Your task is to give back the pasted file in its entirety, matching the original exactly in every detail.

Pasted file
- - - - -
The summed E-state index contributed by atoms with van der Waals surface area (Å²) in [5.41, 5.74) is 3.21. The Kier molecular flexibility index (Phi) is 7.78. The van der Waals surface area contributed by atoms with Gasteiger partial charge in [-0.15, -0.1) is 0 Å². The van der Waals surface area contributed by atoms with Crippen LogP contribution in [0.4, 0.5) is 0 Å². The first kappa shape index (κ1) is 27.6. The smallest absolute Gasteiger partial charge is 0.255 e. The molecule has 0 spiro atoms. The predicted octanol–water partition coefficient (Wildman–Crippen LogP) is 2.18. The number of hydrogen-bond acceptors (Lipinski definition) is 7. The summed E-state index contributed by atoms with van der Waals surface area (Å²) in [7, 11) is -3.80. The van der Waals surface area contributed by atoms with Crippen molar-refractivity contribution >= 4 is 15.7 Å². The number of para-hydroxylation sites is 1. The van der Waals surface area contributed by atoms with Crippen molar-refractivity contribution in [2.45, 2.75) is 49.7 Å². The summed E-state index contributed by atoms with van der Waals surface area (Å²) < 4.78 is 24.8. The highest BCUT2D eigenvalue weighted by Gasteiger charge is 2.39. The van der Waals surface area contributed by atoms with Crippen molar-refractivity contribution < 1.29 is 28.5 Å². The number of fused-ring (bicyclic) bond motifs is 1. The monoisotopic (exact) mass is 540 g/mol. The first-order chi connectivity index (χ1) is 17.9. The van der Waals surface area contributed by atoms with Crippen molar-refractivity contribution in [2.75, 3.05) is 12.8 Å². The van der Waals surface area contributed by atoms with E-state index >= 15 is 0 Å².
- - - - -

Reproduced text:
The summed E-state index contributed by atoms with van der Waals surface area (Å²) in [5.41, 5.74) is 3.21. The Kier molecular flexibility index (Phi) is 7.78. The van der Waals surface area contributed by atoms with Gasteiger partial charge in [-0.15, -0.1) is 0 Å². The van der Waals surface area contributed by atoms with Crippen LogP contribution in [0.4, 0.5) is 0 Å². The first kappa shape index (κ1) is 27.6. The smallest absolute Gasteiger partial charge is 0.255 e. The molecule has 0 spiro atoms. The predicted octanol–water partition coefficient (Wildman–Crippen LogP) is 2.18. The number of hydrogen-bond acceptors (Lipinski definition) is 7. The summed E-state index contributed by atoms with van der Waals surface area (Å²) in [7, 11) is -3.80. The van der Waals surface area contributed by atoms with Crippen molar-refractivity contribution >= 4 is 15.7 Å². The number of para-hydroxylation sites is 1. The van der Waals surface area contributed by atoms with Crippen molar-refractivity contribution in [2.45, 2.75) is 49.7 Å². The summed E-state index contributed by atoms with van der Waals surface area (Å²) < 4.78 is 24.8. The highest BCUT2D eigenvalue weighted by Gasteiger charge is 2.39. The van der Waals surface area contributed by atoms with Crippen molar-refractivity contribution < 1.29 is 28.5 Å². The number of fused-ring (bicyclic) bond motifs is 1. The monoisotopic (exact) mass is 540 g/mol. The first-order chi connectivity index (χ1) is 17.9. The van der Waals surface area contributed by atoms with Crippen molar-refractivity contribution in [2.75, 3.05) is 12.8 Å². The van der Waals surface area contributed by atoms with E-state index >= 15 is 0 Å².